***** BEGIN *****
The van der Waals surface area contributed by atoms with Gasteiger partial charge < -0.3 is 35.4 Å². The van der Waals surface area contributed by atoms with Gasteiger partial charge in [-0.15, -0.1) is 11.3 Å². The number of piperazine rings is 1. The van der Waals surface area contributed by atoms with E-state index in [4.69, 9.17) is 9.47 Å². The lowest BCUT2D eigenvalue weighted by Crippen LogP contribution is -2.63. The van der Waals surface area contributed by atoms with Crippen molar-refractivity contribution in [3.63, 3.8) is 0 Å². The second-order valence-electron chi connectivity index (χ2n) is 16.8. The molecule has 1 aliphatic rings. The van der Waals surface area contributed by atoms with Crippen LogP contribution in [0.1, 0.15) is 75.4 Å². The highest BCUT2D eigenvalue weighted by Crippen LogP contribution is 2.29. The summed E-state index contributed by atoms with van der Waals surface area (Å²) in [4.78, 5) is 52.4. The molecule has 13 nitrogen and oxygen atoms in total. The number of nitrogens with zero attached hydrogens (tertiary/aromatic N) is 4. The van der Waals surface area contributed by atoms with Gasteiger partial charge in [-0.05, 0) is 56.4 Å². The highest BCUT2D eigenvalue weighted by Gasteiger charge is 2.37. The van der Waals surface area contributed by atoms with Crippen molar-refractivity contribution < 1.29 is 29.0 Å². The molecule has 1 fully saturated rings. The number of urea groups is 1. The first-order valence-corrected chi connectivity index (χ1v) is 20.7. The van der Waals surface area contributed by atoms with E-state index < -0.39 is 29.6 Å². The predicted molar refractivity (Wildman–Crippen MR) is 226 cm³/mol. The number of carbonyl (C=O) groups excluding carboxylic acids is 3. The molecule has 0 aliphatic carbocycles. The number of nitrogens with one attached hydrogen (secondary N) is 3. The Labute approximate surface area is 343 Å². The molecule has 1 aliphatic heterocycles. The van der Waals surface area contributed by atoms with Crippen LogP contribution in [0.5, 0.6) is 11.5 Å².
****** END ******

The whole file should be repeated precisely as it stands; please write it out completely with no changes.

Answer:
The van der Waals surface area contributed by atoms with Gasteiger partial charge < -0.3 is 35.4 Å². The van der Waals surface area contributed by atoms with Gasteiger partial charge in [-0.15, -0.1) is 11.3 Å². The number of piperazine rings is 1. The van der Waals surface area contributed by atoms with E-state index in [4.69, 9.17) is 9.47 Å². The lowest BCUT2D eigenvalue weighted by Crippen LogP contribution is -2.63. The van der Waals surface area contributed by atoms with Crippen molar-refractivity contribution in [3.63, 3.8) is 0 Å². The second-order valence-electron chi connectivity index (χ2n) is 16.8. The molecule has 1 aliphatic rings. The van der Waals surface area contributed by atoms with Crippen LogP contribution in [0.1, 0.15) is 75.4 Å². The highest BCUT2D eigenvalue weighted by Crippen LogP contribution is 2.29. The summed E-state index contributed by atoms with van der Waals surface area (Å²) in [4.78, 5) is 52.4. The molecule has 13 nitrogen and oxygen atoms in total. The number of nitrogens with zero attached hydrogens (tertiary/aromatic N) is 4. The van der Waals surface area contributed by atoms with Gasteiger partial charge in [-0.05, 0) is 56.4 Å². The highest BCUT2D eigenvalue weighted by Gasteiger charge is 2.37. The van der Waals surface area contributed by atoms with Crippen molar-refractivity contribution < 1.29 is 29.0 Å². The molecule has 1 fully saturated rings. The number of urea groups is 1. The first-order valence-corrected chi connectivity index (χ1v) is 20.7. The van der Waals surface area contributed by atoms with E-state index < -0.39 is 29.6 Å². The predicted molar refractivity (Wildman–Crippen MR) is 226 cm³/mol. The number of carbonyl (C=O) groups excluding carboxylic acids is 3. The molecule has 0 aliphatic carbocycles. The number of nitrogens with one attached hydrogen (secondary N) is 3. The Labute approximate surface area is 343 Å². The molecule has 1 aliphatic heterocycles. The van der Waals surface area contributed by atoms with Crippen LogP contribution in [0.5, 0.6) is 11.5 Å².